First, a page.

In accordance with the present invention there is provided a double action pistol having a trigger with associated trigger bar, sear and interruptor, which trigger is of the kind which when pulled goes through first and second activation phases; a slide; a hammer and hammer associated compression spring which, when compressed, urges the hammer to strike the rear of the firing pin within the slide; and a decocking mechanism; characterized by:
i) a split hammer assembly comprising a first, power transmitting hammer member linked with the said compression spring and eccentrically swingable between a reclined, cocked position in which said compression spring is compressed and a forward position in which said compression spring is expanded; and a second, striking hammer member swingable between a reclined, cocked position and a forward position; said first and second hammer members being detachably coupled;
ii) a split sear assembly comprising a first sear member associated with said first hammer member, capable of reciprocating between an engaging position in which it engages said first hammer member and a disengaging position and biased into the engaging position; and a second sear member associated with said decocking mechanism and said second hammer member, reciprocable between an engaging position in which it engages said second hammer member and a disengaging position and biased into the engaging position; said first and second sear members being detachably coupled whereby when the trigger is pulled into said second activation phase both sear members are simultaneously shifted into the disengaging position.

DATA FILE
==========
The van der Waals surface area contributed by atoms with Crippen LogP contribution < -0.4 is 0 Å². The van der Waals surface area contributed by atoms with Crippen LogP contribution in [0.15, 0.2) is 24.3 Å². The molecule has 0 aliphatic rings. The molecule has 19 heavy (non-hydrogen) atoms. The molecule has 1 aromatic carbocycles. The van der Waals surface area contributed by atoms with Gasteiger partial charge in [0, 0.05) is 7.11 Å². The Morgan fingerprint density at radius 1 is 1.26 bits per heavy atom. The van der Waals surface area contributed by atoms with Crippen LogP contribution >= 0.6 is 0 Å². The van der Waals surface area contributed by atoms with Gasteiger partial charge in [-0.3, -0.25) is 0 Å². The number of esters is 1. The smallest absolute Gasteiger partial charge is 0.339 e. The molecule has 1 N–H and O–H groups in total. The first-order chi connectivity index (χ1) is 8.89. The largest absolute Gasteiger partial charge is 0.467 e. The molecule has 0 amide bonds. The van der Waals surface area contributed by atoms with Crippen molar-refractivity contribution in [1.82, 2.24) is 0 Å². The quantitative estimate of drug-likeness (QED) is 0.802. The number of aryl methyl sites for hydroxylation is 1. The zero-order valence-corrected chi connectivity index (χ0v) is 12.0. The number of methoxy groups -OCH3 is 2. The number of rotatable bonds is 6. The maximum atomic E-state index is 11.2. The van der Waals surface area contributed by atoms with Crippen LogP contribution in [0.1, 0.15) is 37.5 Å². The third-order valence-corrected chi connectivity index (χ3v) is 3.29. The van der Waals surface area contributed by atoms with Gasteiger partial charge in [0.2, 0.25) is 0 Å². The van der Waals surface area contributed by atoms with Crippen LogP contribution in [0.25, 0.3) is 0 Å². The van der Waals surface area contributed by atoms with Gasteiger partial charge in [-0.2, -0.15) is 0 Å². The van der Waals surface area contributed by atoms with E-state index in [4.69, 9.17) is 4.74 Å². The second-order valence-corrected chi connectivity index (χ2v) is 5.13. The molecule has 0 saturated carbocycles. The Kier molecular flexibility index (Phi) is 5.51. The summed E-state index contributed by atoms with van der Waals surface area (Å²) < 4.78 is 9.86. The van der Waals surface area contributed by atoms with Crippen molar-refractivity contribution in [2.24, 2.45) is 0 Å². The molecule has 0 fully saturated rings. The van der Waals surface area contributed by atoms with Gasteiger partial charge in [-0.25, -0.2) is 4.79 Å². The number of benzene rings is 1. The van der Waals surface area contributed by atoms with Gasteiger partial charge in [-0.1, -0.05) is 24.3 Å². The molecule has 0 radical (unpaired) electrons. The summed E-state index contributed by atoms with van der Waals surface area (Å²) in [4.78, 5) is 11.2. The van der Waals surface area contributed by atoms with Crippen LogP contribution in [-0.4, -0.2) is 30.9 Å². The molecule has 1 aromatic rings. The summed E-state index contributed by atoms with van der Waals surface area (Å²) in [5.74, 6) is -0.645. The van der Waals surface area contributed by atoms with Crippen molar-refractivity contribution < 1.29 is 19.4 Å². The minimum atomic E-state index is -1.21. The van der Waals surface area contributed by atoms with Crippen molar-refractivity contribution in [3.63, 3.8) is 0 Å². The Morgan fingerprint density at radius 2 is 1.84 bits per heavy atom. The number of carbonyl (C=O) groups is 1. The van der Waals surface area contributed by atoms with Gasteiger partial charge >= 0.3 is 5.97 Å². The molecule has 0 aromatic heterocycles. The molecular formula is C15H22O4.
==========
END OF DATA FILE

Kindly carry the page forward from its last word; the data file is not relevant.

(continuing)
The forward position of the second hammer member can be reached either in consequence of a second-phase trigger pull which results in firing of the pistol, or in consequence of decocking which does not result in firing.